The World Bank recognises the need for private investment in infrastructure as it is not able to close the gap in infrastructure funding alone. It is estimated that there are currently $33 trillion in pension funds looking for investments which would be sufficient to close the gap in investment requirements for infrastructure PPPs.
The World Bank has reported that recent data shows a significant decline in investment in infrastructure including a 28% decline in the East Asia Pacific region. Its inquiries have identified numerous country specific issues as reasons for the decline in addition to the following:
- Poor project preparation.
- The absence of an infrastructure project pipeline. This has several negative effects, including a reluctance for contractors to submit tenders due to the lower chance of success resulting from increased competition. It also results in a concomitant loss of skills of contractors and others involved in the infrastructure industry.
- Negative public sentiment towards PPPs and a concern over excess profits. In particular, governments have not done a good job of explaining the need for, and benefits of, PPPs.
- There is still some tightness in the availability of traditional project finance.
- Misperception of risk. There is a lack of information in relation to particular countries.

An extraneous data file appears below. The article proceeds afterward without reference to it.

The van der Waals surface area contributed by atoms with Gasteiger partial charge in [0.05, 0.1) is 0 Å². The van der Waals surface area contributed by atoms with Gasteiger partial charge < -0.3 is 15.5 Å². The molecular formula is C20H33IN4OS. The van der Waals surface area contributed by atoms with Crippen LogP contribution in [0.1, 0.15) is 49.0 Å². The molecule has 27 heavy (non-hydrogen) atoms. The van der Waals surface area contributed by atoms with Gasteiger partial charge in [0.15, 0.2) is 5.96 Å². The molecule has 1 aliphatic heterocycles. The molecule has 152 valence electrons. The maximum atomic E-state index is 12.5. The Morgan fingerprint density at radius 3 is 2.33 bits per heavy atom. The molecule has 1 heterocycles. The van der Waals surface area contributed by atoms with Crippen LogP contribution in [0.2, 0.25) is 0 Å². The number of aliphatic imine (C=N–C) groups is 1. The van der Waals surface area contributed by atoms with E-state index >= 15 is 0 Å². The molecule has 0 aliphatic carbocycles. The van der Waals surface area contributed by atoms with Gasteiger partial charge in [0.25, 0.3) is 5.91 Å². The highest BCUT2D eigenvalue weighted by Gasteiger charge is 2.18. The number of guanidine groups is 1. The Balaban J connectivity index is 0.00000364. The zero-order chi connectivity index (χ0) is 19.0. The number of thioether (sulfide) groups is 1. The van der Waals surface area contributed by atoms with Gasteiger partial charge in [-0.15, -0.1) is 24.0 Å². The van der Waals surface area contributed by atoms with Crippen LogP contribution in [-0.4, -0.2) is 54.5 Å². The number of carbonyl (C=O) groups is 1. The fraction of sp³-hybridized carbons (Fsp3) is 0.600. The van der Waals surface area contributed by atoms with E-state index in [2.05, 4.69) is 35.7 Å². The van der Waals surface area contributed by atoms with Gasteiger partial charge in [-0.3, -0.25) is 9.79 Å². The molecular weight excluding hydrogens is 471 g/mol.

The PPP group within the World Bank is proposing various initiatives to address this.
The Global Infrastructure Facility:
- is a platform designed to turn infrastructure investment opportunities in the developing world into bankable projects
- will provide end to end support for projects by enabling:
- environment and project definition
- project preparation and investment feasibility
- transaction support
- financial structuring and credit enhancement
- will work through the partnership structure with:
- technical partners
- advisory partners
- will initially work with pilot projects to trial this model.
The World Bank has developed a Prioritisation Tool which is intended to assist government in ranking infrastructure projects to determine which should be PPPs and which should be public works projects. The tool will assist governments in determining what they should take into account when looking at projects.Projects will go through various filters to determine which meet particular national objectives considering:
- budget for feasibility studies
- qualitative ranking (filter 1)
- quantitative ranking (filter 2)
with each project then being ranked according to priority.
The filters are still being refined, but are designed to be a practical method for assessing projects objectively to allow for better use for public funds.
The World Bank will be working on this with the Hub to assist in determining which projects should be PPPs and which should public works.